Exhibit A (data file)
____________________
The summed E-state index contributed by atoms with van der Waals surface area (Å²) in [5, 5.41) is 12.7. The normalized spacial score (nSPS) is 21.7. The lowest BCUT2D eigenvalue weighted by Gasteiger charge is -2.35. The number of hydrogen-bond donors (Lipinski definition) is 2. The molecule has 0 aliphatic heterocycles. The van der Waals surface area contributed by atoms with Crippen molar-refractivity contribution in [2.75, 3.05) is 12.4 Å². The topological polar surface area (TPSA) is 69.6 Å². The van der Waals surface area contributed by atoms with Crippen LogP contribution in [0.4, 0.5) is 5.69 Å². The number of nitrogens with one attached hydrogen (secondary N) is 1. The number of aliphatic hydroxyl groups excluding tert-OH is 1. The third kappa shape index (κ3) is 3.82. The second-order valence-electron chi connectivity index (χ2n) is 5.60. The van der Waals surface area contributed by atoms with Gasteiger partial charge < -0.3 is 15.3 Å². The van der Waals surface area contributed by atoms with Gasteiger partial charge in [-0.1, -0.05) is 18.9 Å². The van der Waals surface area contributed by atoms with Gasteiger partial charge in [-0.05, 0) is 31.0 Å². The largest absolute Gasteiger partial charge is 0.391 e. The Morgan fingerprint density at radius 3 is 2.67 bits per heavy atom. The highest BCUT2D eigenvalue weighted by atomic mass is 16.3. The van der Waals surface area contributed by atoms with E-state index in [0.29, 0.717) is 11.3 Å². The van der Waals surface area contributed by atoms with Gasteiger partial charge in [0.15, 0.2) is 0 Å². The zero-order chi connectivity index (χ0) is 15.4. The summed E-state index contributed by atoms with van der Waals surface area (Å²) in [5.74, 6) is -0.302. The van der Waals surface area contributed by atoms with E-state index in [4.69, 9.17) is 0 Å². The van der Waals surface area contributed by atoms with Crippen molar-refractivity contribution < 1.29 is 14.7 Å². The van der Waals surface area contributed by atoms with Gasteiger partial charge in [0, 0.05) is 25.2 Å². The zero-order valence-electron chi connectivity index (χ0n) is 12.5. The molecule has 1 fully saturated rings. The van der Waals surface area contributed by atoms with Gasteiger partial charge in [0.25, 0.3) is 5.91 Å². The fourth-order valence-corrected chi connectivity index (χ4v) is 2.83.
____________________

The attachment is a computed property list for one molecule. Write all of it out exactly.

The summed E-state index contributed by atoms with van der Waals surface area (Å²) in [5, 5.41) is 12.7. The normalized spacial score (nSPS) is 21.7. The lowest BCUT2D eigenvalue weighted by Gasteiger charge is -2.35. The number of hydrogen-bond donors (Lipinski definition) is 2. The molecule has 0 aliphatic heterocycles. The van der Waals surface area contributed by atoms with Crippen molar-refractivity contribution in [2.75, 3.05) is 12.4 Å². The topological polar surface area (TPSA) is 69.6 Å². The van der Waals surface area contributed by atoms with Crippen LogP contribution in [0.4, 0.5) is 5.69 Å². The number of nitrogens with one attached hydrogen (secondary N) is 1. The number of aliphatic hydroxyl groups excluding tert-OH is 1. The third kappa shape index (κ3) is 3.82. The second-order valence-electron chi connectivity index (χ2n) is 5.60. The van der Waals surface area contributed by atoms with Gasteiger partial charge < -0.3 is 15.3 Å². The van der Waals surface area contributed by atoms with Gasteiger partial charge in [-0.1, -0.05) is 18.9 Å². The van der Waals surface area contributed by atoms with Gasteiger partial charge in [-0.05, 0) is 31.0 Å². The largest absolute Gasteiger partial charge is 0.391 e. The Morgan fingerprint density at radius 3 is 2.67 bits per heavy atom. The highest BCUT2D eigenvalue weighted by atomic mass is 16.3. The van der Waals surface area contributed by atoms with E-state index in [0.29, 0.717) is 11.3 Å². The van der Waals surface area contributed by atoms with Gasteiger partial charge in [0.15, 0.2) is 0 Å². The zero-order chi connectivity index (χ0) is 15.4. The summed E-state index contributed by atoms with van der Waals surface area (Å²) in [5.74, 6) is -0.302. The van der Waals surface area contributed by atoms with E-state index in [4.69, 9.17) is 0 Å². The van der Waals surface area contributed by atoms with Crippen molar-refractivity contribution < 1.29 is 14.7 Å². The van der Waals surface area contributed by atoms with Gasteiger partial charge in [0, 0.05) is 25.2 Å². The zero-order valence-electron chi connectivity index (χ0n) is 12.5. The molecule has 1 fully saturated rings. The van der Waals surface area contributed by atoms with Gasteiger partial charge in [0.25, 0.3) is 5.91 Å². The fourth-order valence-corrected chi connectivity index (χ4v) is 2.83.